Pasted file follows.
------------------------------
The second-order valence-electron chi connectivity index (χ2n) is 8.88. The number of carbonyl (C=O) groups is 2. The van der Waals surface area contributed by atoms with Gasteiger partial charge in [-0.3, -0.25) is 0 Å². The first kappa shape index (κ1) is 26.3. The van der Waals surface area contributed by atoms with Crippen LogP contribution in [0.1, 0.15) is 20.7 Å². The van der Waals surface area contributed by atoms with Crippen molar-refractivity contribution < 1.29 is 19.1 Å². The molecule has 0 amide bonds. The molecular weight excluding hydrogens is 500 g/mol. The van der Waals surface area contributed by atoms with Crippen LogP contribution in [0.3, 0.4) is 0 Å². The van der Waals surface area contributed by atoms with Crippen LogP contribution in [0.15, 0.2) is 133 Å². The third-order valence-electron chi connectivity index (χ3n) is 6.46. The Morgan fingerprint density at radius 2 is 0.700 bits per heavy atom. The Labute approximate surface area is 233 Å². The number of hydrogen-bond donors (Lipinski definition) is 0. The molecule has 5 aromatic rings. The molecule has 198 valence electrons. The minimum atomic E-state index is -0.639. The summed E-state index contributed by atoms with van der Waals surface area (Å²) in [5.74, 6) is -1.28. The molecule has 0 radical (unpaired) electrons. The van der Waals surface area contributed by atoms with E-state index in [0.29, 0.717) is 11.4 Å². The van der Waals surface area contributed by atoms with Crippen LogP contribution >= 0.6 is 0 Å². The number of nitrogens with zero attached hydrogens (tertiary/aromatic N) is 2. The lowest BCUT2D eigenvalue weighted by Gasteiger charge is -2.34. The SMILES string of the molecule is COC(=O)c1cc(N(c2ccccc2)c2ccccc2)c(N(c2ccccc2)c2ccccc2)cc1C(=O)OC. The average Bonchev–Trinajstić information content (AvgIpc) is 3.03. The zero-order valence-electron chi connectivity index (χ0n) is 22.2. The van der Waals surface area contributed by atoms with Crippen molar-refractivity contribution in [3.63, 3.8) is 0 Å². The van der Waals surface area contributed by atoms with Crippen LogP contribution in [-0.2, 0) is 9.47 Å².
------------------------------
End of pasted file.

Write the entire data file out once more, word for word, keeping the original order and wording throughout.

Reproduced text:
The second-order valence-electron chi connectivity index (χ2n) is 8.88. The number of carbonyl (C=O) groups is 2. The van der Waals surface area contributed by atoms with Gasteiger partial charge in [-0.3, -0.25) is 0 Å². The first kappa shape index (κ1) is 26.3. The van der Waals surface area contributed by atoms with Crippen LogP contribution in [0.1, 0.15) is 20.7 Å². The van der Waals surface area contributed by atoms with Crippen molar-refractivity contribution < 1.29 is 19.1 Å². The molecule has 0 amide bonds. The molecular weight excluding hydrogens is 500 g/mol. The van der Waals surface area contributed by atoms with Crippen LogP contribution in [0.3, 0.4) is 0 Å². The van der Waals surface area contributed by atoms with Crippen LogP contribution in [0.15, 0.2) is 133 Å². The third-order valence-electron chi connectivity index (χ3n) is 6.46. The Morgan fingerprint density at radius 2 is 0.700 bits per heavy atom. The Labute approximate surface area is 233 Å². The number of hydrogen-bond donors (Lipinski definition) is 0. The molecule has 5 aromatic rings. The molecule has 198 valence electrons. The minimum atomic E-state index is -0.639. The summed E-state index contributed by atoms with van der Waals surface area (Å²) in [5.74, 6) is -1.28. The molecule has 0 radical (unpaired) electrons. The van der Waals surface area contributed by atoms with E-state index in [0.29, 0.717) is 11.4 Å². The van der Waals surface area contributed by atoms with Crippen LogP contribution >= 0.6 is 0 Å². The number of nitrogens with zero attached hydrogens (tertiary/aromatic N) is 2. The lowest BCUT2D eigenvalue weighted by Gasteiger charge is -2.34. The SMILES string of the molecule is COC(=O)c1cc(N(c2ccccc2)c2ccccc2)c(N(c2ccccc2)c2ccccc2)cc1C(=O)OC. The average Bonchev–Trinajstić information content (AvgIpc) is 3.03. The zero-order valence-electron chi connectivity index (χ0n) is 22.2. The van der Waals surface area contributed by atoms with Crippen molar-refractivity contribution in [3.63, 3.8) is 0 Å². The van der Waals surface area contributed by atoms with Crippen LogP contribution in [-0.2, 0) is 9.47 Å².